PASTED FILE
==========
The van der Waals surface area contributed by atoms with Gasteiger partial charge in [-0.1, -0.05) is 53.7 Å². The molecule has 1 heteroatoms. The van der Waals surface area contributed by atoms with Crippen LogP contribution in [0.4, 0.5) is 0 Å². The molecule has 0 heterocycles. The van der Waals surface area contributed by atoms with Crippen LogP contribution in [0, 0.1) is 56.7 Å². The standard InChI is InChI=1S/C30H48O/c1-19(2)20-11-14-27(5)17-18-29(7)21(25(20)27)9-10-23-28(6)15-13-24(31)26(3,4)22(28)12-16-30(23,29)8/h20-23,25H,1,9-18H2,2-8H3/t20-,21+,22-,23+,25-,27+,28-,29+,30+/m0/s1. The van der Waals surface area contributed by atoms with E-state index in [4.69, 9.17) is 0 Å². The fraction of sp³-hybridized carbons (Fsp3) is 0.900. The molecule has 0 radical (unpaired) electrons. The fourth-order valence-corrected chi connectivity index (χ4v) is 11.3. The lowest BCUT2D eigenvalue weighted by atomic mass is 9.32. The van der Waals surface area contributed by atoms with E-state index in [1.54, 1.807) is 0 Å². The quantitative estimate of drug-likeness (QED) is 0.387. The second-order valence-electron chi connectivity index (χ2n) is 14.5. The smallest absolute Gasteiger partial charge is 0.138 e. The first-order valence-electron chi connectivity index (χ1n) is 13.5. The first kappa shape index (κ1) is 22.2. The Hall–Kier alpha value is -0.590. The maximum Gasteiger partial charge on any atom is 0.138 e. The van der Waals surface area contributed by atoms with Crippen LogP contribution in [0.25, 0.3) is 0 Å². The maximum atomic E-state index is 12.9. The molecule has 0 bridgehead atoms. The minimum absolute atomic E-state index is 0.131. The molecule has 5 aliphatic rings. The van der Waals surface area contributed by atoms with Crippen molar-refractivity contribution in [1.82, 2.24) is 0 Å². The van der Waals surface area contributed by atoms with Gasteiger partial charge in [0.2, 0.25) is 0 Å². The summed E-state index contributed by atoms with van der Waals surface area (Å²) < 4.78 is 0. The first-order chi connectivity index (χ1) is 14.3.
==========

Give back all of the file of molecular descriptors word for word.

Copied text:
The van der Waals surface area contributed by atoms with Gasteiger partial charge in [-0.1, -0.05) is 53.7 Å². The molecule has 1 heteroatoms. The van der Waals surface area contributed by atoms with Crippen LogP contribution in [0.4, 0.5) is 0 Å². The molecule has 0 heterocycles. The van der Waals surface area contributed by atoms with Crippen LogP contribution in [0, 0.1) is 56.7 Å². The standard InChI is InChI=1S/C30H48O/c1-19(2)20-11-14-27(5)17-18-29(7)21(25(20)27)9-10-23-28(6)15-13-24(31)26(3,4)22(28)12-16-30(23,29)8/h20-23,25H,1,9-18H2,2-8H3/t20-,21+,22-,23+,25-,27+,28-,29+,30+/m0/s1. The van der Waals surface area contributed by atoms with E-state index in [4.69, 9.17) is 0 Å². The fraction of sp³-hybridized carbons (Fsp3) is 0.900. The molecule has 0 radical (unpaired) electrons. The fourth-order valence-corrected chi connectivity index (χ4v) is 11.3. The lowest BCUT2D eigenvalue weighted by atomic mass is 9.32. The van der Waals surface area contributed by atoms with E-state index in [1.54, 1.807) is 0 Å². The quantitative estimate of drug-likeness (QED) is 0.387. The second-order valence-electron chi connectivity index (χ2n) is 14.5. The smallest absolute Gasteiger partial charge is 0.138 e. The first-order valence-electron chi connectivity index (χ1n) is 13.5. The first kappa shape index (κ1) is 22.2. The Hall–Kier alpha value is -0.590. The maximum Gasteiger partial charge on any atom is 0.138 e. The van der Waals surface area contributed by atoms with Crippen LogP contribution in [0.25, 0.3) is 0 Å². The maximum atomic E-state index is 12.9. The molecule has 0 bridgehead atoms. The minimum absolute atomic E-state index is 0.131. The molecule has 5 aliphatic rings. The van der Waals surface area contributed by atoms with Crippen molar-refractivity contribution in [1.82, 2.24) is 0 Å². The van der Waals surface area contributed by atoms with Gasteiger partial charge in [0.2, 0.25) is 0 Å². The summed E-state index contributed by atoms with van der Waals surface area (Å²) < 4.78 is 0. The first-order chi connectivity index (χ1) is 14.3.